Two designers, who purchased a 5-acre Finnish island on the edge of the largest and the least exploited archipelago in the world, are creating a self-sufficient way of life.
Known as Project Ö, the island on the very edge of Finland’s Archipelago National Park has been designed and built from scratch by designers and couple Aleksi Hautamaki and Milla Selkimaki.
The couple, who bought the island in 2017 after a five year search for the “perfect little island”, have created a 70m² two-cabin compound, which can sleep 10 people. The designers have also added a sauna and workshop to the island.
The buildings pay tribute to the traditional Finnish archipelago aesthetics with cabled roof, long eaves, extended gutters and vertical cladding. The shape of the cabins are long and narrow, which allows for large window surfaces with varying views, as well as possibilities for very different types of functions at the opposite ends of the building.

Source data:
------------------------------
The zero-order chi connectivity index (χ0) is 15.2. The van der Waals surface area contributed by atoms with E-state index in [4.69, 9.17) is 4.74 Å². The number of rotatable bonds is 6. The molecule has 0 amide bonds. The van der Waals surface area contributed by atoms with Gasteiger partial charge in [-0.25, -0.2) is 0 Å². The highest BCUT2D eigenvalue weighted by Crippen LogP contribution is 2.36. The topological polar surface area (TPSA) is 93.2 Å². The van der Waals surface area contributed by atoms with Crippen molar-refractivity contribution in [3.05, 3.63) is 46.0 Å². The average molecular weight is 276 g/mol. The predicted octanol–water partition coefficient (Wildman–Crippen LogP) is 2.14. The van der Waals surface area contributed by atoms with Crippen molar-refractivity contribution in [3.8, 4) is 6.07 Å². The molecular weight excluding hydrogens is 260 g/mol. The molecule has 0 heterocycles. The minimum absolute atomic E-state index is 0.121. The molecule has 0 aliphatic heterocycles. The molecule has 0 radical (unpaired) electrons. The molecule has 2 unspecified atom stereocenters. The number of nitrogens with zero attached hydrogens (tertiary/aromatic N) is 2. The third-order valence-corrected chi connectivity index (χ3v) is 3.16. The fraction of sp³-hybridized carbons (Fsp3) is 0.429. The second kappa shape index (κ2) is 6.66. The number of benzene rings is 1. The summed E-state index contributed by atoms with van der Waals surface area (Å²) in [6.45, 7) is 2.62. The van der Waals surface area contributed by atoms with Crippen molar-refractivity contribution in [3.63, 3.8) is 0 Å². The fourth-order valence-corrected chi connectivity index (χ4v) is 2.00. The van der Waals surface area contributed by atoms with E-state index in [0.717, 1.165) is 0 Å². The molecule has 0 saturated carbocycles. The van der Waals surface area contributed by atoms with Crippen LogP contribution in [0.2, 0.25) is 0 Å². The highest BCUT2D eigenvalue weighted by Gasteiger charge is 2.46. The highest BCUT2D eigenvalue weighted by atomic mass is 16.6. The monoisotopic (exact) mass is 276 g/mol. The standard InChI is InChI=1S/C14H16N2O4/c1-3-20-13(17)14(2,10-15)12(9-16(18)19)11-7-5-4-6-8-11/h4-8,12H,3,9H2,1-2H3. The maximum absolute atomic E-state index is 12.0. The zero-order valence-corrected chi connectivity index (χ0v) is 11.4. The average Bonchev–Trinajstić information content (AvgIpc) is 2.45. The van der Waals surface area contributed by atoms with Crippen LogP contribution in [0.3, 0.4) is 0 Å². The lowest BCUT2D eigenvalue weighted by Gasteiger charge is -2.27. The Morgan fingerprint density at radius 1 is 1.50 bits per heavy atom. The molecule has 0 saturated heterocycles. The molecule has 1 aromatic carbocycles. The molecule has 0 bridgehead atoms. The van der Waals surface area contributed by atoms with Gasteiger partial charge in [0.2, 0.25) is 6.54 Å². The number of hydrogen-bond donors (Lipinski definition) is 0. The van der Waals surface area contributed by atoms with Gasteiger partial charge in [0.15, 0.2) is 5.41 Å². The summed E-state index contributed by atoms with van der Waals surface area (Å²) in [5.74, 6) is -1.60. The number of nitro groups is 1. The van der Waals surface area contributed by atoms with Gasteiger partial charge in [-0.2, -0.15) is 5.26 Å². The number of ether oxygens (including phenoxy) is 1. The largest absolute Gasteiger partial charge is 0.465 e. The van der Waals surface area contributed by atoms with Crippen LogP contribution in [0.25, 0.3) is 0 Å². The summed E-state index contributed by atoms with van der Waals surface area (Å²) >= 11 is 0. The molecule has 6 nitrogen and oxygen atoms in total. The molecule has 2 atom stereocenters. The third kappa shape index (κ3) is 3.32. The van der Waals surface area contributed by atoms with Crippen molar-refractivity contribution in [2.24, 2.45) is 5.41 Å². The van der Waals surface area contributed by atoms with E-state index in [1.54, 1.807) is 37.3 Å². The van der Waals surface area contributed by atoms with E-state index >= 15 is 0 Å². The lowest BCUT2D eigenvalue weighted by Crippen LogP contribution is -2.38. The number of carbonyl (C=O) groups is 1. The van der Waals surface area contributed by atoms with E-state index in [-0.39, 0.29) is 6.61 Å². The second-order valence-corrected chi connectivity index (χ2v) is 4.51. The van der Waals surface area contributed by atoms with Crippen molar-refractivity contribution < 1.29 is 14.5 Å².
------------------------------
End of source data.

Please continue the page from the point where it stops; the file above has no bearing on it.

The island’s summer cabins have been designed with sustainability in mind. Aleksi Hautamaki and Milla Selkimaki said: “Our island is totally self-sufficient, as it uses solar power for energy and filtered sea water for drinking. The houses have running water, flush toilet, heating, cooling, and a modern kitchen. Hot running water is produced with a sauna stove and the same system provides heating to the floors.”
Finland’s Archipelago National Park is one of the most species-rich regions in Finland. The archipelago scene varies from larger islands dotted with rustic pastures and vibrant villages, to wild and windswept rocky islets.
Prior to the couple purchasing the island, Project Ö was completely untouched and intact, and there had never been any habitation.
Image Credit: © Marc Goodwin/Archmospheres
Rosa Medea is Life & Soul Magazine’s Chief. She writes about lifestyle including sustainable and green living. She also offers content services to businesses and individuals at Rosamedea.com